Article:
To find out more about #DoGoodDecember go to:
For more background, photos and interviews contact:
m: 0431 528 802
Women in Focus talk all things Thread Publishing
The supportive business community for women shares our belief in the power of purposeful business in their article, Thread Publishing: Creating a business with purpose.
"It’s not about ‘doing digital’ anymore, it’s all a big melting pot that has to work seamlessly together." Siobhan Doran
We chat to Eagle Waves Radio about the stories that shape a business
Our CEO and Founder, Siobhan, speaks to the team at Eagle Business about the need for beautiful storytelling and authenticity in business – and discusses why this formula has become the backbone of marketing.
The rise of the connected economy
We recently soaked up the teachings of Seth Godin at a Business Chicks event and were blown away by the way he makes you feel as though he’s speaking to you – and you alone. It’s no small feat to gain almost cult-like status amongst a vast cross section of individuals.
His cut-through was connection. We are increasingly connected to each other and we gravitate to those who share our values. This isn’t just happening online – though technology has certainly fuelled the shift from an industrial economy to a connected economy.
American industrialist Henry Ford was ahead of his time when he said, “Coming together is a beginning; keeping together is progress; working together is success.”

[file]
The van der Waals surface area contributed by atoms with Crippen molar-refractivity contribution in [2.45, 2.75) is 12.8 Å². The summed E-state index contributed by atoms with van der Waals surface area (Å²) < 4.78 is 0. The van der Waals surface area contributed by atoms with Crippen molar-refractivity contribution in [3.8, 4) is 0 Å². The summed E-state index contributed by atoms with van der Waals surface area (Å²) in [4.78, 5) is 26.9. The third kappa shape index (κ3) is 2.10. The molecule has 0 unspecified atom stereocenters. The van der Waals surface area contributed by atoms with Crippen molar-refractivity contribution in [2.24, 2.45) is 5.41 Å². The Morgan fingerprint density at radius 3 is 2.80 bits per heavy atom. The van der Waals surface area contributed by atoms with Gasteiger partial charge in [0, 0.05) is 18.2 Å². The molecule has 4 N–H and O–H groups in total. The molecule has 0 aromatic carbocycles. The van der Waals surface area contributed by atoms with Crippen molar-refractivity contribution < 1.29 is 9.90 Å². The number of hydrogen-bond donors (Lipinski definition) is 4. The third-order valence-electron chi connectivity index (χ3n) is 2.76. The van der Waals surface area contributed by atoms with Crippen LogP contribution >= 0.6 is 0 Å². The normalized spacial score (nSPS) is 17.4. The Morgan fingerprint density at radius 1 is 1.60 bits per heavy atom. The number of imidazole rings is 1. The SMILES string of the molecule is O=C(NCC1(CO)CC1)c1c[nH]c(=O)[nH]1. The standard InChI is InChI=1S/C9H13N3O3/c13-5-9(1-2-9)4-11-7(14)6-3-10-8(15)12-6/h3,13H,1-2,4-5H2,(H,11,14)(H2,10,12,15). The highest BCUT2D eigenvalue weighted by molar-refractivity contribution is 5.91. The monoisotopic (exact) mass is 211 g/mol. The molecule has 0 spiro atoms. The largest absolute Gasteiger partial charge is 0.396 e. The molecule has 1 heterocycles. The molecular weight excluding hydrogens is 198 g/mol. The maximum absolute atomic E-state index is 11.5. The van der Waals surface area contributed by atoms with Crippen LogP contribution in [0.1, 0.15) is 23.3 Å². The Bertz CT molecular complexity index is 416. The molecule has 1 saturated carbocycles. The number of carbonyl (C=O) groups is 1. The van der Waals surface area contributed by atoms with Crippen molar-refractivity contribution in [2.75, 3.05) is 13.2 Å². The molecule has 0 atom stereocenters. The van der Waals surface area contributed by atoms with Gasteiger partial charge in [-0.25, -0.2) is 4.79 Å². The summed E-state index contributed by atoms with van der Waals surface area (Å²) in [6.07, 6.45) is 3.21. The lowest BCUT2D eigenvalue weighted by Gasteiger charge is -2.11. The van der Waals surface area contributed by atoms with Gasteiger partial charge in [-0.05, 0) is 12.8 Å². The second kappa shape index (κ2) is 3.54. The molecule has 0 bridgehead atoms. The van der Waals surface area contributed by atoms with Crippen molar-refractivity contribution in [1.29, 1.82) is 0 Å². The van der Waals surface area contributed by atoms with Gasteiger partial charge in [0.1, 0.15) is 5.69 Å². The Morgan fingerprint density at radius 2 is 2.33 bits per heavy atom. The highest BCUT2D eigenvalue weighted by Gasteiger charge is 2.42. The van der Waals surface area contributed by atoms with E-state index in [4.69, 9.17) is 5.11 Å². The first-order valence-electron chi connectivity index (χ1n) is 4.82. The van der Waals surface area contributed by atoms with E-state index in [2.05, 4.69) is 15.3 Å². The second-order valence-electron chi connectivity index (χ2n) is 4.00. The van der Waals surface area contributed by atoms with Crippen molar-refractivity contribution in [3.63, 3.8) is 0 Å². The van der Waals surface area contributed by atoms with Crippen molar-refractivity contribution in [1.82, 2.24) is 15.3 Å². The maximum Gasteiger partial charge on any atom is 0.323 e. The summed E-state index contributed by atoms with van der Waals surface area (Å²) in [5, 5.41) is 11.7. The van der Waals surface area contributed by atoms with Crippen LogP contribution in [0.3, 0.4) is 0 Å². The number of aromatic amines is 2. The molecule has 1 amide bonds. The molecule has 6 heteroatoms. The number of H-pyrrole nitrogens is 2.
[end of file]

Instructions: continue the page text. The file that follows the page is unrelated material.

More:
Watch the momentum grow
Now more than ever, we have the opportunity to access a small group of people who are just like us, and do business with them. As Seth says, “don’t try to please everyone, just please people like you.” Find your fellow travellers, build connections with them and watch the momentum grow.
Good products and services no longer stand out, they only represent the baseline of what is expected. It’s connection that matters. And to connect you need to care long before the transaction.
This is a long-term relationship built on the various long tails within in every industry. And it’s an exciting time to be yourself, and know there is a meaningful market out there for everyone.
Ben & Jerry’s: Sharing the real purpose of business
The world of business has become about more than the bottom line. Global studies have reported a shift; consumers have come to expect more; and businesses are working to keep up with the momentum.